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Is Microsoft CRM the right choice for our Microsoft-heavy organization?

Choosing Microsoft CRM without looking at other options is a mistake, says CRM expert Paul Greenberg. Read more advice in this expert tip.

We are evaluating CRM applications, and I am tempted to go with Microsoft Dynamics CRM since most of the employees here are comfortable with other MS applications, especially Outlook, Word and PowerPoint. Is it a mistake to go with Microsoft CRM without exploring our options? We're all very busy and this seems like the easiest way to go, but I don't want to make such a commitment blindly.
It is always a mistake to go on assumptions and presumptions when it comes to application selection for CRM. My cardinal rule is, "when you buy the application, you buy the vendor" and in the case of Microsoft, you buy the partner who will do the installation and development for you.

Second and more importantly, there is NO easy way to go when it comes to evaluating CRM applications. First off, do you have clear customer-focused strategy? Do you know what processes are going to be affected by your strategy and how it will impact your company culture? The software or services that you use simply support strategies and programs that you've developed and devised. One of the biggest mistakes -- and most costly both in dollars and potential loss of job -- is to, "make the easiest choice because you're busy." Ultimately, you're deciding the fate of your customers in how you treat them and work with them. In turn, your customers are deciding your fate in how well they respond to your decisions. So I would be very careful about making decisions, "the easy way" when there is so much more to consider than which software you're going to use.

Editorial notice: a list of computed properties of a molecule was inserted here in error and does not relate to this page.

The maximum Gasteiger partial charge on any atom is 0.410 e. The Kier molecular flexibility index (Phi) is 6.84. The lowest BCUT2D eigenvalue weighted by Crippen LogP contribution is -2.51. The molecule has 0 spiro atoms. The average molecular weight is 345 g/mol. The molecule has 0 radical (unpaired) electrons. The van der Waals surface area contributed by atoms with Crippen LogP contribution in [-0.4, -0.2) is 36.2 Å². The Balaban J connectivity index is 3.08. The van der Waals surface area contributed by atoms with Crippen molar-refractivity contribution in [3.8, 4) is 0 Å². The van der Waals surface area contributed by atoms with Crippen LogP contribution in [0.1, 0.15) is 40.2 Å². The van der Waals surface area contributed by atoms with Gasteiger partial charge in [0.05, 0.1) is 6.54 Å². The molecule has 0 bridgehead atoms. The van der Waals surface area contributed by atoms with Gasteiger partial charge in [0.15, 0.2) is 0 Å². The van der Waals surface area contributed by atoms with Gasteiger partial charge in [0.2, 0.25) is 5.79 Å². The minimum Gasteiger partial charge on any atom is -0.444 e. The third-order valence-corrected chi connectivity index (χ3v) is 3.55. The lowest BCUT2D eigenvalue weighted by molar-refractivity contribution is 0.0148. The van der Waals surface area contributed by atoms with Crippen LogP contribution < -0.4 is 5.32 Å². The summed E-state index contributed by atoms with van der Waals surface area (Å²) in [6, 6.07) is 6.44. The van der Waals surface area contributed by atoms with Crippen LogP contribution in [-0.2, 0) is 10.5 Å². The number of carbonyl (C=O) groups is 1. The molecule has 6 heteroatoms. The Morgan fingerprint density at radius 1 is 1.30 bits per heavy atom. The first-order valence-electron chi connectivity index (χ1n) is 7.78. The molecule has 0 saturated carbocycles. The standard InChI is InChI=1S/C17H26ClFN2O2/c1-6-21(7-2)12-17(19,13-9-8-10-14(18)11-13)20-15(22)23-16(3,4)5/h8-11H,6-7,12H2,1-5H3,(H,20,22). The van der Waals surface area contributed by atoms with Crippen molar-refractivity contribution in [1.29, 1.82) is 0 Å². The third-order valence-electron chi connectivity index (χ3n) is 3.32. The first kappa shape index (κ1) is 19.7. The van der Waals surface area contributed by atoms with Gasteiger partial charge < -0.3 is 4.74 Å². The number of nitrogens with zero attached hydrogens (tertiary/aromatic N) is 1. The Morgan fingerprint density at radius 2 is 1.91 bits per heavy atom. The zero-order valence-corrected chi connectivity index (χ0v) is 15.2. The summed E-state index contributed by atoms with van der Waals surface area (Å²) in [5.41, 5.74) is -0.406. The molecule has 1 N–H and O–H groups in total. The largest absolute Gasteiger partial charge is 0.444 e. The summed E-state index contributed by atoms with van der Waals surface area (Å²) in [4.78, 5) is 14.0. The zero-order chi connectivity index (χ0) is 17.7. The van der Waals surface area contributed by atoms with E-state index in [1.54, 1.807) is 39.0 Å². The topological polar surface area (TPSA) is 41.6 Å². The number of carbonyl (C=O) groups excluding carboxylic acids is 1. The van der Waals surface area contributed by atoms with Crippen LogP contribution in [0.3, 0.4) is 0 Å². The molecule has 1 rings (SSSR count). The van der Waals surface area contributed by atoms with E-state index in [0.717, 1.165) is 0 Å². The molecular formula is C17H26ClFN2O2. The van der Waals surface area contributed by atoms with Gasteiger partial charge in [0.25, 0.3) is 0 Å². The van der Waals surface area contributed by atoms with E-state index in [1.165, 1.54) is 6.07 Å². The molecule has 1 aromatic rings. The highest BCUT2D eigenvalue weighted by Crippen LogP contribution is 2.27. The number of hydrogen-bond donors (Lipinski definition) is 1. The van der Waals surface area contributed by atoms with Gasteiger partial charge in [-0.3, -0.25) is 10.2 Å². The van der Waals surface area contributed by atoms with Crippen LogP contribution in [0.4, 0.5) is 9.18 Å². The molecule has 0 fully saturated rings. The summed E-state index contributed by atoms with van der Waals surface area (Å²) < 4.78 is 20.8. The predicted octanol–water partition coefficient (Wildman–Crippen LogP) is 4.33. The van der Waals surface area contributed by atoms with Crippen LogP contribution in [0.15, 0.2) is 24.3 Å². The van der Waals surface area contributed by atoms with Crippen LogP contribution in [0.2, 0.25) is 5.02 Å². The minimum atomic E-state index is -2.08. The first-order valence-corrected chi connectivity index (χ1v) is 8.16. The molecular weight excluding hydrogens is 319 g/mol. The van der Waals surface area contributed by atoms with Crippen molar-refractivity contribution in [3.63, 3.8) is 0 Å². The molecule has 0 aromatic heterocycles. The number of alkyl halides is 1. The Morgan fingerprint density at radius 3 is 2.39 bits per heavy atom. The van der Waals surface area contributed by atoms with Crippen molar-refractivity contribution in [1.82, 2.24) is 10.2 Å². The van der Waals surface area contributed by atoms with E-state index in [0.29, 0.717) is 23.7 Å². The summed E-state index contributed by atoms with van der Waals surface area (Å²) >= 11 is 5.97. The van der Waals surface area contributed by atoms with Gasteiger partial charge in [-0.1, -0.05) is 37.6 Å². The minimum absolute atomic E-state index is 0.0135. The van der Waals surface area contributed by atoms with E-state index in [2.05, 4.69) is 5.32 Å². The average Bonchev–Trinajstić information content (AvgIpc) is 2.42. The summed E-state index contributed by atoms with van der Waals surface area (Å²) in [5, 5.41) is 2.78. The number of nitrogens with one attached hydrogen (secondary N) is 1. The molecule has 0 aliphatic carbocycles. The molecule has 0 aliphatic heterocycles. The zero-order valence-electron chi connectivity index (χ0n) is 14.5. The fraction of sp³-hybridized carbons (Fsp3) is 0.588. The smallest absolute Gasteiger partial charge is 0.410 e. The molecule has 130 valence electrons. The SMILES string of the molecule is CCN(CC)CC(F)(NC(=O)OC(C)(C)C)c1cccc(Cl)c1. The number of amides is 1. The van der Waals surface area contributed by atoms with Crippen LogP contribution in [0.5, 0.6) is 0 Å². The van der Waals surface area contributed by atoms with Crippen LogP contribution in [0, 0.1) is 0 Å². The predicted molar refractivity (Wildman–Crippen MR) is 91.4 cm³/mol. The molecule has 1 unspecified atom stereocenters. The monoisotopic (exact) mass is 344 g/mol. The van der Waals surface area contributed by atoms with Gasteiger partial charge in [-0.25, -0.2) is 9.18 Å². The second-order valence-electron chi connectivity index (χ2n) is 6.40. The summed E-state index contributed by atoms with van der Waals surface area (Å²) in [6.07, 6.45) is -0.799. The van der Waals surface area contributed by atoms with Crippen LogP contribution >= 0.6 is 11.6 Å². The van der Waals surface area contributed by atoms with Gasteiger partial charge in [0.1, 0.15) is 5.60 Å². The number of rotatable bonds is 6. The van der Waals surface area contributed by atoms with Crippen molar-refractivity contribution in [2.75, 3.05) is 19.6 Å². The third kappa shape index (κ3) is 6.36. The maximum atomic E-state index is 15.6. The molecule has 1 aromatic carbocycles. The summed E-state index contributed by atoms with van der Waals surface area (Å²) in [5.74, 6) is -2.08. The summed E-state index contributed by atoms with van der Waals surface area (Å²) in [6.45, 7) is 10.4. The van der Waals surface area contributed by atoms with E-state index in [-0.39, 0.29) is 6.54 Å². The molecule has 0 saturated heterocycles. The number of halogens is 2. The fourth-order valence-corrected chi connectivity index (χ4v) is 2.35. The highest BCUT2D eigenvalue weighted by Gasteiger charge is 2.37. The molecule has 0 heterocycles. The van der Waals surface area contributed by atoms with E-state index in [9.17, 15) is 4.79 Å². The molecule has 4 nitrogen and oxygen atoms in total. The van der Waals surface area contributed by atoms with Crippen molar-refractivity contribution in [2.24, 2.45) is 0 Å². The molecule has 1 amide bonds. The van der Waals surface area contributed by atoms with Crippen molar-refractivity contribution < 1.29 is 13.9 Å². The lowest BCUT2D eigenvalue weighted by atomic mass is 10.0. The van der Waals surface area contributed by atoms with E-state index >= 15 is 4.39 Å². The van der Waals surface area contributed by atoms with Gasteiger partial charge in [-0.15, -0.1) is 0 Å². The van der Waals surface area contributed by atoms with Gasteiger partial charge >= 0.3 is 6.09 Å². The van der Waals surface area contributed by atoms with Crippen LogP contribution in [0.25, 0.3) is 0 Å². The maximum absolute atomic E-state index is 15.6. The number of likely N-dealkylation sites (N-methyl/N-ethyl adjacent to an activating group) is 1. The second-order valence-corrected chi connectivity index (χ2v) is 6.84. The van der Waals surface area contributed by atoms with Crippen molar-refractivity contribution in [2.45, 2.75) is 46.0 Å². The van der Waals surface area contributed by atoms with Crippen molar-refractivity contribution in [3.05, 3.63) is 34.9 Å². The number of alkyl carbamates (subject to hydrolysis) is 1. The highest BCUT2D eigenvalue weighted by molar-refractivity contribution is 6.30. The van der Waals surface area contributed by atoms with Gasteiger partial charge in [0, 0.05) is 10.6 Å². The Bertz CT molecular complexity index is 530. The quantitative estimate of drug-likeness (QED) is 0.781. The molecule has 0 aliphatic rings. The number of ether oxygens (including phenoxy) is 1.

Assuming you've made strategic decisions and are comfortable with the processes associated with your plans, I would think through what features matter most to support those plans. Comfort with the interfaces and programs is certainly a factor, but only one of many. What about the technologies associated with the applications – do you want them to be Web-based or just Web-enabled? Do the programs have the ability to scale up if more users become necessary? Will they integrate with other programs you use? Will they provide additional features and functions as they become more important to how you conduct your business?

Ultimately, what I'm saying is that you need to be more serious about making these decisions. They can be, "make or break" decisions for your company's future because this involves how you are going to work with your customers. So take your time, invest in planning and thinking first and bring in professionals to help you figure out what's most important. That way, they can take some of the effort off your shoulders.

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